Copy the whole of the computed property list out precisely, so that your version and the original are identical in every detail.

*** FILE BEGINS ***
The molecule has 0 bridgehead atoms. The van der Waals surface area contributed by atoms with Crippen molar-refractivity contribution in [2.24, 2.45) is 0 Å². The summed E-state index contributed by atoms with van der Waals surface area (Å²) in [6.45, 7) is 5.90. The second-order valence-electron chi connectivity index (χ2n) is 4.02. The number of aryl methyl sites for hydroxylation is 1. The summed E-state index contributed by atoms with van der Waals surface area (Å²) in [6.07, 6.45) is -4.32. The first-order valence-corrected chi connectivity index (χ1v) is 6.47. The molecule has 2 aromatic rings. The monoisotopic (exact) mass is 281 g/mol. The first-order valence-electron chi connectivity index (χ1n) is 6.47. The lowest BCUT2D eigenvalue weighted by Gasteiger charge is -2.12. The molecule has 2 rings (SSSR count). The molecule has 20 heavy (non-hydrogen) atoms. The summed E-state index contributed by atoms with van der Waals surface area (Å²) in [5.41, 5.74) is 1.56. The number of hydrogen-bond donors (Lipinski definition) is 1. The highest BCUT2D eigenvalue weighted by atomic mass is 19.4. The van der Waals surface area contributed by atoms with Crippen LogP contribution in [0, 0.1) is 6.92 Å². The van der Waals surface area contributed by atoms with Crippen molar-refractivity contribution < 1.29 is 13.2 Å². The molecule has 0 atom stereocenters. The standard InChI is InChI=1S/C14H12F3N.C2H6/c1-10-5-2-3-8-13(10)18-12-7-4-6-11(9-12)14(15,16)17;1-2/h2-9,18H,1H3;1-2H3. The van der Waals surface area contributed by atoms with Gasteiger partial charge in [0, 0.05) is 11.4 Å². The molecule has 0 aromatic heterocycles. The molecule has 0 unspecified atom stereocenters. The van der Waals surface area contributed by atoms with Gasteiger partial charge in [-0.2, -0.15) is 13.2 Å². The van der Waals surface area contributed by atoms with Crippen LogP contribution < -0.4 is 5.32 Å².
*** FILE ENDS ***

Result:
The molecule has 0 bridgehead atoms. The van der Waals surface area contributed by atoms with Crippen molar-refractivity contribution in [2.24, 2.45) is 0 Å². The summed E-state index contributed by atoms with van der Waals surface area (Å²) in [6.45, 7) is 5.90. The second-order valence-electron chi connectivity index (χ2n) is 4.02. The number of aryl methyl sites for hydroxylation is 1. The summed E-state index contributed by atoms with van der Waals surface area (Å²) in [6.07, 6.45) is -4.32. The first-order valence-corrected chi connectivity index (χ1v) is 6.47. The molecule has 2 aromatic rings. The monoisotopic (exact) mass is 281 g/mol. The first-order valence-electron chi connectivity index (χ1n) is 6.47. The lowest BCUT2D eigenvalue weighted by Gasteiger charge is -2.12. The molecule has 2 rings (SSSR count). The molecule has 20 heavy (non-hydrogen) atoms. The summed E-state index contributed by atoms with van der Waals surface area (Å²) in [5.41, 5.74) is 1.56. The number of hydrogen-bond donors (Lipinski definition) is 1. The highest BCUT2D eigenvalue weighted by atomic mass is 19.4. The van der Waals surface area contributed by atoms with Crippen LogP contribution in [0, 0.1) is 6.92 Å². The van der Waals surface area contributed by atoms with Crippen molar-refractivity contribution < 1.29 is 13.2 Å². The molecule has 0 atom stereocenters. The standard InChI is InChI=1S/C14H12F3N.C2H6/c1-10-5-2-3-8-13(10)18-12-7-4-6-11(9-12)14(15,16)17;1-2/h2-9,18H,1H3;1-2H3. The van der Waals surface area contributed by atoms with Gasteiger partial charge in [0, 0.05) is 11.4 Å². The molecule has 0 aromatic heterocycles. The molecule has 0 unspecified atom stereocenters. The van der Waals surface area contributed by atoms with Gasteiger partial charge in [-0.2, -0.15) is 13.2 Å². The van der Waals surface area contributed by atoms with Crippen LogP contribution < -0.4 is 5.32 Å².